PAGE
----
Filming of “The Pacific” temporarily stalled due to widespread food poisoning.

Production came to an abrupt halt in 2008 thanks to a catered breakfast of bacon and eggs. While filming in Victoria, Australia, as many as 30 cast and crew members became ill from salmonella poisoning and five required medical attention at a local hospital, with one admitted. That’s why you stick to issued rations, guys.

The show is based on several books written by Marines portrayed in the show.

The miniseries is based on “Helmet for My Pillow,” by Robert Leckie, and “With the Old Breed,” by Eugene B. Sledge, both of whom are principal characters in the show. Additional material was drawn from “Red Blood, Black Sand,” by Chuck Tatum, and “China Marine,” another book by Sledge.

“The Pacific” went to great lengths to show how that campaign impacted the men.

“The Pacific” is as much about the military campaign and the battles as it is about their lingering impact on the Marines who fought them. The series sees Eugene Sledge transform from a naive idealist to a hardened Marine, as well as Robert Leckie, who struggles continuously to keep from falling apart, physically and mentally.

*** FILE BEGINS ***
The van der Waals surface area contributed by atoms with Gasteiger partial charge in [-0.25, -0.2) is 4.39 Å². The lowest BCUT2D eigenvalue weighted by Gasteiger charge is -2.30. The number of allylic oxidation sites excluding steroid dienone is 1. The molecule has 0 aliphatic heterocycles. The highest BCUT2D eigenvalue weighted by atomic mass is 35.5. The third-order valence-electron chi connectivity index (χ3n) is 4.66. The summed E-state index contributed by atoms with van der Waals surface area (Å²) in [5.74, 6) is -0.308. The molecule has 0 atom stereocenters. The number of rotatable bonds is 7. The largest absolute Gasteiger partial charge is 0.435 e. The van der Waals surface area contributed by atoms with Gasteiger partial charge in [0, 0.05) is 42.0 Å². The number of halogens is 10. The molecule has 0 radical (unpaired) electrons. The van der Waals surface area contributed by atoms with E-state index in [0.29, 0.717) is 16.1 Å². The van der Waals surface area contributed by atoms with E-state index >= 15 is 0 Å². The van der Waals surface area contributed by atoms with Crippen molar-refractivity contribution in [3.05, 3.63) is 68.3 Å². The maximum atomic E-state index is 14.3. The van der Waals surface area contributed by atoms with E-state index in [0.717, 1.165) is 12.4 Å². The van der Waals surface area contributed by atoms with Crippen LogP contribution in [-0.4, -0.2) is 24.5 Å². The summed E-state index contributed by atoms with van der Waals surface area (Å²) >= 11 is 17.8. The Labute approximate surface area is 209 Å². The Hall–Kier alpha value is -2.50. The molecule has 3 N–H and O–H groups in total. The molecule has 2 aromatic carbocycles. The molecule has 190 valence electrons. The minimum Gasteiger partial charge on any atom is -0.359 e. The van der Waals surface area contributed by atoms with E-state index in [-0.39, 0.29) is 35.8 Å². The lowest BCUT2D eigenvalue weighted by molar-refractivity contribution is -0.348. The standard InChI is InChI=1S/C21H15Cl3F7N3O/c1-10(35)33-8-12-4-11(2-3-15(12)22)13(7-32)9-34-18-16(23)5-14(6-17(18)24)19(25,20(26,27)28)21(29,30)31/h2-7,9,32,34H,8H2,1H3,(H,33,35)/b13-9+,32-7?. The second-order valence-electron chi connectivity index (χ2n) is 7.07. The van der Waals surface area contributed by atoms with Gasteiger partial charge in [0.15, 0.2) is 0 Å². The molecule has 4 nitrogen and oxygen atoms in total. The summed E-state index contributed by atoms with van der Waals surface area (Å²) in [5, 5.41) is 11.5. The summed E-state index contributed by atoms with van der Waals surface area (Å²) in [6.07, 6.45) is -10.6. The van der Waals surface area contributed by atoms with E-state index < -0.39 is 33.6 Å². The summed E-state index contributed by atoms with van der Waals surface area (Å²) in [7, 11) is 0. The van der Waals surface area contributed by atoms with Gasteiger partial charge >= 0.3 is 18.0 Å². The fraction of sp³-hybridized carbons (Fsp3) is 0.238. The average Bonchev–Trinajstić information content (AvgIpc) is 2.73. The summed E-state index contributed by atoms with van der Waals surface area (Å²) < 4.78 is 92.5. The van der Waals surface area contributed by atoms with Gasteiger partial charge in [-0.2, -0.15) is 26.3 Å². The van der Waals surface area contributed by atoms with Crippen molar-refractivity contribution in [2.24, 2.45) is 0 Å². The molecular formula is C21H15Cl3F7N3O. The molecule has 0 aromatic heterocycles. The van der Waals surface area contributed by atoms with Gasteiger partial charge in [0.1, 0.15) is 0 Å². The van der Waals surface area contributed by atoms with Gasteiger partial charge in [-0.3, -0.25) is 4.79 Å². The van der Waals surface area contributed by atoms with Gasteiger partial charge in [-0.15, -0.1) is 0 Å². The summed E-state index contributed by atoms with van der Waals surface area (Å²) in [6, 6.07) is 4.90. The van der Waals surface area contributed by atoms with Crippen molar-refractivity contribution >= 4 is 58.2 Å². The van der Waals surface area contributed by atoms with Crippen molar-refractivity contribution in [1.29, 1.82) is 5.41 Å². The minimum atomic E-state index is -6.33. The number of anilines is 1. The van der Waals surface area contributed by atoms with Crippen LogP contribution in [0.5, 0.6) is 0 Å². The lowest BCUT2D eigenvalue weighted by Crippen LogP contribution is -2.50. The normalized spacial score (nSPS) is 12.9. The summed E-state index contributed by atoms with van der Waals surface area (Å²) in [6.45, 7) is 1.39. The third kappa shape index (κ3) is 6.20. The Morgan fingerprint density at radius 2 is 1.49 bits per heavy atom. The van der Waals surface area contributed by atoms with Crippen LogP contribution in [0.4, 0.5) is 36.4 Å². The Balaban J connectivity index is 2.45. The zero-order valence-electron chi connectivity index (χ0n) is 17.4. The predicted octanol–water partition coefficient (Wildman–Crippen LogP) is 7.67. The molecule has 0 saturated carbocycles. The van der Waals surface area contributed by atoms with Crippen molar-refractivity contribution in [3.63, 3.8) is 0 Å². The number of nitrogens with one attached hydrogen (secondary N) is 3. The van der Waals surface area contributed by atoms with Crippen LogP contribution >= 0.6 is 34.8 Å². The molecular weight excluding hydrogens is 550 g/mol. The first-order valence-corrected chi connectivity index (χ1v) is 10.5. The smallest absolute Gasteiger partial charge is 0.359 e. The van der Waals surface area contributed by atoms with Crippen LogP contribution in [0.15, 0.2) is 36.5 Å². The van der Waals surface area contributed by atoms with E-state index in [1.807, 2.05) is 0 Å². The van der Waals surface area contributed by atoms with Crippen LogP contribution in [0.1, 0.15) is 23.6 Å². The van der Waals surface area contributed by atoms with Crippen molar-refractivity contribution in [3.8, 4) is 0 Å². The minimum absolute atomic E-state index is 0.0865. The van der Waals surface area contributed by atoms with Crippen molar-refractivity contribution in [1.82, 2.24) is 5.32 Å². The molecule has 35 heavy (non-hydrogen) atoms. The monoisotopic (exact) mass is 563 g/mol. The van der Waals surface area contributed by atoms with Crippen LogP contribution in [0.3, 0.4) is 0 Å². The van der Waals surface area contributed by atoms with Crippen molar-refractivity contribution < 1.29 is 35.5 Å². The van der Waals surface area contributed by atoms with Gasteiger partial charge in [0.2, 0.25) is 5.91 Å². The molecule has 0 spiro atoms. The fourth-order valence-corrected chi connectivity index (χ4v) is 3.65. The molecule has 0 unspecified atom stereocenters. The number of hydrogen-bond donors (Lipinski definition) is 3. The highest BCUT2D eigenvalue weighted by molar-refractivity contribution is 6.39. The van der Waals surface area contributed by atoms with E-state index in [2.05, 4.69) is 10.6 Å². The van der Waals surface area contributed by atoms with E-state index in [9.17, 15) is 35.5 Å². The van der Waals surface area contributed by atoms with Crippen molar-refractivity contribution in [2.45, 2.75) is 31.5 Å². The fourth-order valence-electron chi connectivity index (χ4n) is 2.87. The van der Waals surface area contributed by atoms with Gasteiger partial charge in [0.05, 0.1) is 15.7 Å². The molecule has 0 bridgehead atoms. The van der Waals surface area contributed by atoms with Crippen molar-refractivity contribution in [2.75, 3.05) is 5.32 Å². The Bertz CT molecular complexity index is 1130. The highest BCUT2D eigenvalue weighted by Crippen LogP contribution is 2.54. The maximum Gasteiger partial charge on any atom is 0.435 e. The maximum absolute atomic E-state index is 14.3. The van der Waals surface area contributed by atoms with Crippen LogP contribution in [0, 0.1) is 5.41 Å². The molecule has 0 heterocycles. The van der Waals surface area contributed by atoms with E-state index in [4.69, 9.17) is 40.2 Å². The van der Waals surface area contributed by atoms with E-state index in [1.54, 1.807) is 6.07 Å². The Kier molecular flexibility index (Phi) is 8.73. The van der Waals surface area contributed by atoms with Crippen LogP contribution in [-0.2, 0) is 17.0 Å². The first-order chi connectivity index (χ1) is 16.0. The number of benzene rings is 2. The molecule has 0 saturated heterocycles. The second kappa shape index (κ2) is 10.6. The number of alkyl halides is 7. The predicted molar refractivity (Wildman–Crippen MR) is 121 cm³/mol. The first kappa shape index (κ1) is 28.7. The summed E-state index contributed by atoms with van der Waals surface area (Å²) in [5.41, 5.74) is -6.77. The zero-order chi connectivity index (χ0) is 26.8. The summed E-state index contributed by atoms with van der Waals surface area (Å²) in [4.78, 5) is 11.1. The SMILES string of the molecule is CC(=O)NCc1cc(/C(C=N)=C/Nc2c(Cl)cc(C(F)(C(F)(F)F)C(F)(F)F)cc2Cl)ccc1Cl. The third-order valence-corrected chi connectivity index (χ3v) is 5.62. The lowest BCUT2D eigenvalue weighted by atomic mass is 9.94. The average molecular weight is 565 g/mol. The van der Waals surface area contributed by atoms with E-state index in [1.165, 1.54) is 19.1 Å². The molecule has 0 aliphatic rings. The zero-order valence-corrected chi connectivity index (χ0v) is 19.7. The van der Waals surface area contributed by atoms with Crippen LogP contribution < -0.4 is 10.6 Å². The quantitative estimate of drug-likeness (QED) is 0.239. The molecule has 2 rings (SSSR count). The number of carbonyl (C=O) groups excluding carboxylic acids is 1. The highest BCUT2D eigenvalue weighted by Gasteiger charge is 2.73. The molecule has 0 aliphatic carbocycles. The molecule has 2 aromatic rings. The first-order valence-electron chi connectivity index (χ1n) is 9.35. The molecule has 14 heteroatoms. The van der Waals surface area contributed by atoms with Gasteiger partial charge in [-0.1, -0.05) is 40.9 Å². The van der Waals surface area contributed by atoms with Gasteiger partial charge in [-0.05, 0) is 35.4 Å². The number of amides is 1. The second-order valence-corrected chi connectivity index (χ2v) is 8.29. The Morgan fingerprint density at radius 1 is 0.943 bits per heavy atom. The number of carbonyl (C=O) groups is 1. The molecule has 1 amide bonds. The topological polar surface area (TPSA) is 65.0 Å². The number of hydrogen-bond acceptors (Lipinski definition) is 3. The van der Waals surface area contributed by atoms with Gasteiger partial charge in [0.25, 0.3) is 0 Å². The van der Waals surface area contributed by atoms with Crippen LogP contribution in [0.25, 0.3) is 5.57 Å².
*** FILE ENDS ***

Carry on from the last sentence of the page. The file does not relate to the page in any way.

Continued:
“It was very important for us to show how this war affected these men, during the war, after the war,” explained Gary Goetzman, an executive producer on the show. “That really was something we didn’t get into in ‘Band of Brothers.’”

An Air Force civilian has died at Al Udeid Air Base in Qatar in a "non-combat related incident," U.S. Air Forces Central Command announced on Friday.

Jason P. Zaki, 32, died on Wednesday while deployed to the 609th Air Operations Center from the Pentagon, an AFCENT news release says.

Read More Show Less
President Donald Trump, first lady Melania Trump, right, Japanese Prime Minister Shinzo Abe and his wife Akie Abe, left, walk at Trump's private Mar-a-Lago club, Tuesday, April 17, 2018, in Palm Beach, Fla. (Associated Press//Pablo Martinez Monsivais)

At a time when taxpayer and foreign-government spending at Trump Organization properties is fueling political battles, a U.S. Marine Corps reserve unit stationed in South Florida hopes to hold an annual ball at a venue that could profit the commander in chief.

The unit is planning a gala to celebrate the 244th anniversary of the Marines' founding at President Donald Trump's Mar-a-Lago club in Palm Beach on Nov. 16, according to a posting on the events website Evensi.

Read More Show Less

Editor's Note: This article by Matthew Cox originally appeared on Military.com, a leading source of news for the military and veteran community.